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Mexico-US Trade Tops $671 billion in 2018
August 26, 2019
Mexico-US trade expanded over the past quarter century, from $100 billion in 1993 to $671 billion in 2018. US imports from Mexico are over $1 billion a day or $372 billion in 2018, and US exports to Mexico are almost $1 billion a day or $299 billion in 2018. The US runs a trade deficit with Mexico, about $73 billion in 2018.
There is a major difference between Mexico and the US in trade. Over 80 percent of Mexican exports go to the US, while only a sixth of US exports go to Mexico. This means that Mexico is far more dependent on the US to accept its exports than the US is dependent on Mexico to accept its exports.
The US has had a deficit in agricultural trade with Mexico since 2014. The US exported farm goods worth $19 billion to Mexico in 2018, while the US imported farm goods worth $26 billion from Mexico in 2018.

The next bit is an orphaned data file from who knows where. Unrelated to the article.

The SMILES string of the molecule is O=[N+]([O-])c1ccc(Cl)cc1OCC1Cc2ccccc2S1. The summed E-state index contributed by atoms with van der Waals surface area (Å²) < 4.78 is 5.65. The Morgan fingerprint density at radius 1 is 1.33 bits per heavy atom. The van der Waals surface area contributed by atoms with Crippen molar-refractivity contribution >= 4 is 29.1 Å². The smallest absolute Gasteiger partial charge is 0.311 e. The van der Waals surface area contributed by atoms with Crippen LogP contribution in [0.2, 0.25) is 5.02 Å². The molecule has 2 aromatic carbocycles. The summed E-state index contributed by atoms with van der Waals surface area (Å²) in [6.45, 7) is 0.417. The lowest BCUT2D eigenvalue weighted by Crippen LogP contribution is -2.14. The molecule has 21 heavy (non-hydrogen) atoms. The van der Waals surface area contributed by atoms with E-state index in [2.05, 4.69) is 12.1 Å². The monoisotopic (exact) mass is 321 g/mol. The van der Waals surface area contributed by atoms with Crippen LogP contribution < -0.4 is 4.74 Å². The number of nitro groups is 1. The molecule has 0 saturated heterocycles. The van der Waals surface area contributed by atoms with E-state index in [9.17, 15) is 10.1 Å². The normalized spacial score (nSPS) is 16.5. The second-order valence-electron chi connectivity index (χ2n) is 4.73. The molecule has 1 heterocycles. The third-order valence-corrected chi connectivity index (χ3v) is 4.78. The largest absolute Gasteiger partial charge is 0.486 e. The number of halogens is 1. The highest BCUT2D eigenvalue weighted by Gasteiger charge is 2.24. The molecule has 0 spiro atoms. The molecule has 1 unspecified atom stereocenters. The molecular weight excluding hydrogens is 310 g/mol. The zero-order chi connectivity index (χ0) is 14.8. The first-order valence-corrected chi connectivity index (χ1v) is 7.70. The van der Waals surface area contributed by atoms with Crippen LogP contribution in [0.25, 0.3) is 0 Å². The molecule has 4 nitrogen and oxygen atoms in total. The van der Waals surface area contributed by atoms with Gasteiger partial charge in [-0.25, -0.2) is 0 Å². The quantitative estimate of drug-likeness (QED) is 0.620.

The major US farm exports to Mexico include corn, grains and meat; many of the corn and grains shipped to Mexico are used to feed poultry and livestock.
The major US farm imports from Mexico include $6 billion of fresh fruit, led by avocados and berries, and $6 billion of fresh vegetables, led by tomatoes.
Mexico has a competitive advantage in producing some fruits and vegetables for US consumers due to its climate, widespread use of protected culture or plastic-covered hoop structures that raise yields, reduce pest and weed issues, and extend the season during which crops can be grown, and lower labor costs. Farm worker wages in Mexico are $10 to $15 a day, a tenth of US farm worker wages.
Mexico-US trade has increased six-fold since 1993
US agricultural exports to Mexico are dominated by corn, grains, and meat
US agricultural imports from Mexico are dominated by fresh fruits and vegetables